Man in the Middle – Chapter 43: Mirror in the Bathroom

A middle aged man realises his elderly mother can no longer cope alone, so she moves in with them. Squeezed by the demands of the demographic time bomb and the requirements of the rest of the family, the Man in the Middle is bemused that life has become a hi-wire act, just when he thought it should start getting easier. How can he keep everyone happy and survive with his sanity intact?

If you’d like to begin at the beginning and missed the first instalment, you can read
No. 1: The Letter here

No.43: Mirror in the Bathroom

The balding man in the bathroom mirror has a double chin and jowls which droop like the sails of a yacht on a windless sea. His blue eyes have faded to grey. The skin under his eye sockets sags like an airbag which should have been packed away after a collision years ago but has been left hanging from the car dashboard instead.

His eyebrows are unruly bushes and tendrils of grey hair sprout out over the top of a black T-shirt, like knotweed. The hair in his ears is knitting itself into a black, thicket fence and his nasal hairs are bolting from his nose like madcap runner beans.

But it’s the contrast between the bald pate where his hair is in retreat and the rest of his body where the hair seems to be positively blooming, which is so horribly fascinating. He looks like a garden that’s rewilding chaotically. He urgently needs a flying visit from Alan Titchmarsh and the Ground Force team to restore order.

I lean closer towards the mirror.  My God. It really is me in the mirror, not someone else. Reality sinks in.  I have evolved into the thing every young man fears he will never become: a hairy eared, bushy eyebrowed, nasal clipping old man. I have become part man, part yeti.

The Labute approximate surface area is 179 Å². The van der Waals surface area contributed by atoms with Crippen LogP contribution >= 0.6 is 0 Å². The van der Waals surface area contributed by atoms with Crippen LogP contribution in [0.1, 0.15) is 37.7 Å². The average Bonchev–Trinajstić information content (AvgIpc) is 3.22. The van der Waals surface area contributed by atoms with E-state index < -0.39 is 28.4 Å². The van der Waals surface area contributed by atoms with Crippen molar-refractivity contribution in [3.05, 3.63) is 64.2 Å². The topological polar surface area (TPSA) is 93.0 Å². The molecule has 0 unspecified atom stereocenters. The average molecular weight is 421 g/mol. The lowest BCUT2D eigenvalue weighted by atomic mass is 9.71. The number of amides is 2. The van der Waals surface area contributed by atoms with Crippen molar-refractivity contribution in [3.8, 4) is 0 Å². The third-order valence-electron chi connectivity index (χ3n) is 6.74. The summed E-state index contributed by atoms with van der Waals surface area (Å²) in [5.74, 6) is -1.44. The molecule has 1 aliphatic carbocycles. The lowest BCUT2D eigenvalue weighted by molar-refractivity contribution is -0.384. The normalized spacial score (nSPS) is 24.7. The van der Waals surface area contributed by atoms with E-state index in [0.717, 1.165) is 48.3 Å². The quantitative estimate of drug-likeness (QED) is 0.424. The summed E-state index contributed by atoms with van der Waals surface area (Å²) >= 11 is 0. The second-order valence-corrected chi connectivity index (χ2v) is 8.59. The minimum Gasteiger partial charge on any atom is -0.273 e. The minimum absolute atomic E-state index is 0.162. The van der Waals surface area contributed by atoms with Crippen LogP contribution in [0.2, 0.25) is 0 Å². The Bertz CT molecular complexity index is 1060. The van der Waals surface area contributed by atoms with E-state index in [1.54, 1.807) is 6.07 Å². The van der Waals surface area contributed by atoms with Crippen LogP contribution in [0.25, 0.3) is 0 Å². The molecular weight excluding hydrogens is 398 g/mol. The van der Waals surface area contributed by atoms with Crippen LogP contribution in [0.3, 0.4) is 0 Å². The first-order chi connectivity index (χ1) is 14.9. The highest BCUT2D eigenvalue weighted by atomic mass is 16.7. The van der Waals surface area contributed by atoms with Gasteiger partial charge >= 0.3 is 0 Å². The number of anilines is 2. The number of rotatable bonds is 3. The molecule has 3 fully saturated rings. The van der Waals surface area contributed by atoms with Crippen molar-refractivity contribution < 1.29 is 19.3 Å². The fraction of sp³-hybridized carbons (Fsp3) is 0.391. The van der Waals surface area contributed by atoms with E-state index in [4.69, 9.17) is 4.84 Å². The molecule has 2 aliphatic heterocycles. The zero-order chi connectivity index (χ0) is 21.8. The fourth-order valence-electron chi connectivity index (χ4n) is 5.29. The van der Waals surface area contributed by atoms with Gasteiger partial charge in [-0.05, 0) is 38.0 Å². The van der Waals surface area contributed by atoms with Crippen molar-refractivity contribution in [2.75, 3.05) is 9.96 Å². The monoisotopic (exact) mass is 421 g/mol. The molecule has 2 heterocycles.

And there’s no point pretending this abominable thing is the result of one night’s heavy drinking or that I can restore myself to some former glory with a single, vigorous cold shower.  This hideous hairiness is the result of years of grooming indolence. I have connived in my own shaggy downfall. Look upon my ear lobes ye mighty and despair.

I look again in the mirror. A song emerges from my subconscious:

‘Mirror in the bathroom
Please Talk Free
The Door is locked
Just you and me.’*

My mind is flagging this song because it wants me to pull myself together. It wants me to set myself grooming goals which will stop me drifting further down the mountainside to full yeti. The plan forms itself immediately: follow David Beckham on Instagram, start reading the weekend fashion supplements and buy new nasal clippers. Simples.

Later that day, I explain my thinking to the family.

‘People say we shouldn’t go back to the old normal after Covid. This is a chance for society to do things differently. This is one thing I could do,’ I conclude.

‘Trimming your ear lobes is going to be your contribution to a new post Covid society?’ asks my daughter.

‘And my nose and eyebrows, too,’ I say.

‘It’s not exactly revolutionary, is it?’ she says.

‘Nor is it the sort of radical covid job creation scheme I’m hoping for,’ says my son, who is on the job market for the first time as he decides whether to go to university.

‘This is about your father’s sense of self-worth. And mine, too. If it means he stops looking like he’s given up on life, that’s good enough for me,’ says my wife.

‘Fair point. He looks a constant mess at the moment,’ says my son.

‘Diet and exercise are what you really need,’ says my daughter.

‘Surgery, too. Eye tucks. Chin tucks.’

‘Bariatrics,’ says my daughter, stretching the word out.

‘Hair transplants.’

They fall about laughing. It’s clear my vulpine children have no interest or understanding in the trauma of become part yeti in later life.  I guess it’s too much to ask for some sympathy?

My wife puts a little package in front of me. Inside is a sleek black electric nasal shaver with a ceramic snap-in blade.

‘It’s called the Lawn Mower. I was going to give it to you for Father’s Day, but I forgot. All this chat about you being a yeti reminded me where I’d put it.’

I’m chuffed to bits. This is the crutch which will help me meet my first grooming goal – no nasal hair.

‘The hairdressers are open now,’ says my wife. ‘I think you should book yourself in for a proper trim. That haircut I gave you with the other clippers isn’t very flattering, frankly.’

Read more blogs by James Thellusson

Read the next in the series – Chapter 44: Will the pubs be open in the Brecon Beacons?

Read the previous one – Chapter 42: Cannabis Gravy

See all James’s Man in the Middle blogs here

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